Help with parametric equations? What does slope of velocity mean?

I'm working on parametric equation and motion along curve right now and I get confused by the concept of slope of velocity.

My book says that (dy/dt)/(dx/dt) is the slope of velocity. And it's also the slope of the parametric curve (position curve?) I got confused by the phrase "slope of velocity". From what I've read, it doesn't seem to be the same thing as "slope of velocity curve". Can someone please explain this concept to me?

Also, if slope of velocity = slope of position = dy/dx, what's gonna be the slope of velocity curve? d^2y/d^2x? Or d^2y/dx^2?

If it is said that velocity and acceleration are perpendicular, does it mean that their slopes multiply to -1? Or the slopes of their curve multiply to -1?

Thanks in advance!

Re: Help with parametric equations? What does slope of velocity mean?

Quote:

Originally Posted by

**LLLLLL** I'm working on parametric equation and motion along curve right now and I get confused by the concept of slope of velocity.

My book says that (dy/dt)/(dx/dt) is the slope of velocity. And it's also the slope of the parametric curve (position curve?) I got confused by the phrase "slope of velocity". From what I've read, it doesn't seem to be the same thing as "slope of velocity curve". Can someone please explain this concept to me?

Also, if slope of velocity = slope of position = dy/dx, what's gonna be the slope of velocity curve? d^2y/d^2x? Or d^2y/dx^2?

If it is said that velocity and acceleration are perpendicular, does it mean that their slopes multiply to -1? Or the slopes of their curve multiply to -1?

Thanks in advance!

"Slope of velocity" implies acceleration. The vector $\displaystyle \left(\frac{dx}{dt},\frac{dy}{dt}\right)$ is the **velocity vector**, and $\displaystyle \frac{\frac{dx}{dt}}{\frac{dy}{dt}}$ is the **slope of the tangent** of the parametric curve at time t. The magnitude of velocity $\displaystyle |\vec{v}(t)| = \sqrt{\left(\frac{dx}{dt}\right)^2+\left(\frac{dy} {dt}\right)^2}$. If we want to calculate acceleration, then $\displaystyle \vec{a}(t)=\left(\frac{d^2x}{dt^2},\frac{d^2y}{dt^ 2}\right)$. In general, velocity and acceleration are not orthogonal (perpendicular), but the **unit vector** of velocity and its derivative (the component of acceleration perpendicular to velocity) is. In this case, the product of the slopes would be -1 (true for any perpendicular slopes).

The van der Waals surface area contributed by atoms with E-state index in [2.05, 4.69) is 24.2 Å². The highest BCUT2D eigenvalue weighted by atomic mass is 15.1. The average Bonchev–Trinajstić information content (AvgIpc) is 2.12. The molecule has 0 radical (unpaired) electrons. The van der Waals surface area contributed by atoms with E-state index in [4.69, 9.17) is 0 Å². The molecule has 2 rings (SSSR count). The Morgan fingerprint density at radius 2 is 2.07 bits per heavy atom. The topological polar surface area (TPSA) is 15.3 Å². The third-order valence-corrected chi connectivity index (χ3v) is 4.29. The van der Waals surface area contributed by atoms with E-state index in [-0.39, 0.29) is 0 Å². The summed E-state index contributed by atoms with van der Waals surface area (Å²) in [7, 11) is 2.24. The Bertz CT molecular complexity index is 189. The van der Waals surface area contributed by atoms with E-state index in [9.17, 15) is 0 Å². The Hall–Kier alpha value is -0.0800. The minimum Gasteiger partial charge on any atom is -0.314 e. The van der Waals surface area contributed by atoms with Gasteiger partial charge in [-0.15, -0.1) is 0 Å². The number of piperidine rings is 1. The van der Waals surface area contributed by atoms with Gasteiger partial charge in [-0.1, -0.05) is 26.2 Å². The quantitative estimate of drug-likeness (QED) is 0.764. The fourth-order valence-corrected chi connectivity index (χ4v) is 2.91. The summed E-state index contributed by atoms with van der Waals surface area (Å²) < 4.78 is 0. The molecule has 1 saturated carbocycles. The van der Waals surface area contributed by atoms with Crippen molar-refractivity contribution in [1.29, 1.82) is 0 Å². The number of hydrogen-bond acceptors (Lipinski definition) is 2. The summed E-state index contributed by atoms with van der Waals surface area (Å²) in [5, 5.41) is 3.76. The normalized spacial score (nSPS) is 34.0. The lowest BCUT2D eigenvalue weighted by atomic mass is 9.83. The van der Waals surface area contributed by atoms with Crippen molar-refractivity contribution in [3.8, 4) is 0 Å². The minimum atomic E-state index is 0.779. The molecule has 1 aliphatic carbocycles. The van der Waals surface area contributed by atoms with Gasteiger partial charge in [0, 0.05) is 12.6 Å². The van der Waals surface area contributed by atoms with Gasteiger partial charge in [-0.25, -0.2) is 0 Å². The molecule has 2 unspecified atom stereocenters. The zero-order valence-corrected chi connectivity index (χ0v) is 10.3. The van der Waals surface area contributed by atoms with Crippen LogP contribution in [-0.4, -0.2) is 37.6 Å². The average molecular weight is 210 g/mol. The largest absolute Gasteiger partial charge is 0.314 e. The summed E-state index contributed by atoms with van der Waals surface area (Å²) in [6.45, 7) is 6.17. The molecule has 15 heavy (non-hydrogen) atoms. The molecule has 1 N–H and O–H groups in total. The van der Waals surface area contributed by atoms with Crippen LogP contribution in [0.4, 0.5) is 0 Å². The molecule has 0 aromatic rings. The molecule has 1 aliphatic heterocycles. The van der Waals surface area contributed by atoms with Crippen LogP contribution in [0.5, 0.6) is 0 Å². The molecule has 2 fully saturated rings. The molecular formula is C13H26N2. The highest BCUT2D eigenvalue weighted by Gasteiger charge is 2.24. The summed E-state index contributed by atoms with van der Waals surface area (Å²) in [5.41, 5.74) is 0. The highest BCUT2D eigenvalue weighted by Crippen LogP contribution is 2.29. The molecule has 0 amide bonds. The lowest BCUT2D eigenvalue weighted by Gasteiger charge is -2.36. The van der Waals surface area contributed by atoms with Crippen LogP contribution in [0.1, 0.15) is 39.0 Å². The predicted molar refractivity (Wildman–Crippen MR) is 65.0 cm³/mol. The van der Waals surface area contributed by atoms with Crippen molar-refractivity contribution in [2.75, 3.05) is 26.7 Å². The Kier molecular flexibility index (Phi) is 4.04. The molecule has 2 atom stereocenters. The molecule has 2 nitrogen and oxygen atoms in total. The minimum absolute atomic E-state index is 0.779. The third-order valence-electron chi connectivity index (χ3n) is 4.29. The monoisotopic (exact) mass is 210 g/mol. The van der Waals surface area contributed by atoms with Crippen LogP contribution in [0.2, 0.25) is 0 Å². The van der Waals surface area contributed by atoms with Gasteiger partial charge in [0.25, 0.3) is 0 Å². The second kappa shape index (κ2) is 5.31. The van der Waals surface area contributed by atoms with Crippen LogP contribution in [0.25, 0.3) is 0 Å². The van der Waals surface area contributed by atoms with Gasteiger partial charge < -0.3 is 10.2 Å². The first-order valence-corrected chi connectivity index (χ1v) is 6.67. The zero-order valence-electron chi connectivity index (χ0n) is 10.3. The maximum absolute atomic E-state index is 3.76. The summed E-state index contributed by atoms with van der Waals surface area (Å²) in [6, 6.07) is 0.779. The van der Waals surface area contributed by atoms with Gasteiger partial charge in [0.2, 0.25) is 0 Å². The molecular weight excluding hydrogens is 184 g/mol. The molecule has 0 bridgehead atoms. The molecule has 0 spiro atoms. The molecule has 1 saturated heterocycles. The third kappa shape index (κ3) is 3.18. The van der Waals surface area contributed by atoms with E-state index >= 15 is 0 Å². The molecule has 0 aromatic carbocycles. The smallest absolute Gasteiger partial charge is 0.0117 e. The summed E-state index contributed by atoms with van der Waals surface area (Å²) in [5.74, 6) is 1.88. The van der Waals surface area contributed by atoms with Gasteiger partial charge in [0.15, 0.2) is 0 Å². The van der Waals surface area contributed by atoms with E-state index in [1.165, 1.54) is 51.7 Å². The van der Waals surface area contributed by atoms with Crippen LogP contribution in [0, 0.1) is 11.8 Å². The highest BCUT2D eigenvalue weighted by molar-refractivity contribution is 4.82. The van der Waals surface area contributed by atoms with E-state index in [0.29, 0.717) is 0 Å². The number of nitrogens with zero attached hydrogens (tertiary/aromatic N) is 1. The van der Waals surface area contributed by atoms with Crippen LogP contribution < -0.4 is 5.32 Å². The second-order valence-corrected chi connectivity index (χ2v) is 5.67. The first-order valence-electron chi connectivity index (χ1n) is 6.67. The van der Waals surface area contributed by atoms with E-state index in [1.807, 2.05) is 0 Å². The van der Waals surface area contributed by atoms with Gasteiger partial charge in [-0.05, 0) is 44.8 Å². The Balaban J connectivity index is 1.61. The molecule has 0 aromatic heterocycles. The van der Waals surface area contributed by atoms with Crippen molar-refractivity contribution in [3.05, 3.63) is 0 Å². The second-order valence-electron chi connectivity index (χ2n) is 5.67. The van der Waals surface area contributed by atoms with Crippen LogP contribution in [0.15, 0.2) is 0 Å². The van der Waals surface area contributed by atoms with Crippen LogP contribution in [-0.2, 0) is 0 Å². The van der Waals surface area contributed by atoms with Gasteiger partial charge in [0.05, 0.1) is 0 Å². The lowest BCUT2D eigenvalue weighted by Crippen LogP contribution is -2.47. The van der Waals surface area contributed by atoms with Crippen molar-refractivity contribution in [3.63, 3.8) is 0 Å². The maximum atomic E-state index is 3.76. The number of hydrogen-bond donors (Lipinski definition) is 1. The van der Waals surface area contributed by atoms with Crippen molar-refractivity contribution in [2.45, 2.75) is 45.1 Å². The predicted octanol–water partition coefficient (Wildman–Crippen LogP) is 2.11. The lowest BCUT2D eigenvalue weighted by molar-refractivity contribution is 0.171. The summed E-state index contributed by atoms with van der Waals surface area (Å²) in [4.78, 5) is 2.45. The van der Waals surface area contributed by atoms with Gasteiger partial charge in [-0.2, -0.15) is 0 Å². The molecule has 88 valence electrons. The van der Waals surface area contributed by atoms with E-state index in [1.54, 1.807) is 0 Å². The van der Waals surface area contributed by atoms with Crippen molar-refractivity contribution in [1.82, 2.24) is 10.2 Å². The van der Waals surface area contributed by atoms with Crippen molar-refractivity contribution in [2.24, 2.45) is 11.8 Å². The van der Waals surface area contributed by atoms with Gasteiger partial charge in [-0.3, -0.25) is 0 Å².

Re: Help with parametric equations? What does slope of velocity mean?

Quote:

Originally Posted by

**majamin** "Slope of velocity" implies acceleration. The vector $\displaystyle \left(\frac{dx}{dt},\frac{dy}{dt}\right)$ is the **velocity vector**, and $\displaystyle \frac{\frac{dx}{dt}}{\frac{dy}{dt}}$ is the **slope of the tangent** of the parametric curve at time t. The magnitude of velocity $\displaystyle |\vec{v}(t)| = \sqrt{\left(\frac{dx}{dt}\right)^2+\left(\frac{dy} {dt}\right)^2}$. If we want to calculate acceleration, then $\displaystyle \vec{a}(t)=\left(\frac{d^2x}{dt^2},\frac{d^2y}{dt^ 2}\right)$. In general, velocity and acceleration are not orthogonal (perpendicular), but the **unit vector** of velocity and its derivative (the component of acceleration perpendicular to velocity) is. In this case, the product of the slopes would be -1 (true for any perpendicular slopes).

Hi majamin, thanks for you rely!

I'm still a little confused on some points. When you say "the product of the slopes would be -1 ", do you mean velocity's derivative and acceleration's derivative, since you said "Slope of velocity" implies acceleration"?

Regarding the slope of velocity, I had the same idea as you but my book seems to have a different say. Here's how it explains it (rephrased):

Let's say v = (3,5) = 3i + 5j

Graph on a paper 3 units right and 5 units up. The slope = Δy/Δx = 5/3.

So dy/dx = slope of velocity as well as slope of the curve

Re: Help with parametric equations? What does slope of velocity mean?

Quote:

Originally Posted by

**LLLLLL** Hi majamin, thanks for you rely!

I'm still a little confused on some points. When you say "the product of the slopes would be -1 ", do you mean velocity's derivative and acceleration's derivative, since you said "Slope of velocity" implies acceleration"?

Regarding the slope of velocity, I had the same idea as you but my book seems to have a different say. Here's how it explains it (rephrased):

Let's say v = (3,5) = 3i + 5j

Graph on a paper 3 units right and 5 units up. The slope = Δy/Δx = 5/3.

So dy/dx = slope of velocity as well as slope of the curve

If y = f(x), then dy/dx is both the derivative and the slope. Velocity and acceleration of a parametrized path are not perpendicular in general. Velocity is calculated from the dervative of position, but it is still a vector, and that's why we calculate $\displaystyle \frac{\frac{dy}{dt}}{\frac{dx}{dt}}$ to get dy/dx (the slope of the tangent to the path at time t). I do not mean the derivative of velocity (which is acceleration) and the derivative of acceleration (which is not typically considered). If you are given a position vector $\displaystyle \vec{u}(t)$, then the velocity $\displaystyle \vec{u}^\prime (t)$ is not a slope. It is a vector that gives you the horizontal and vertical components of velocity. The slope of this vector is indeed $\displaystyle \frac{\frac{dy}{dt}}{\frac{dx}{dt}}$. Acceleration is $\displaystyle \vec{u}^{\prime\prime} (t)$, but this **is not necessarily** perpendicular to velocity (if the path is a circle, for instance, then it is). If they are, then, yes, the product of the slopes is -1.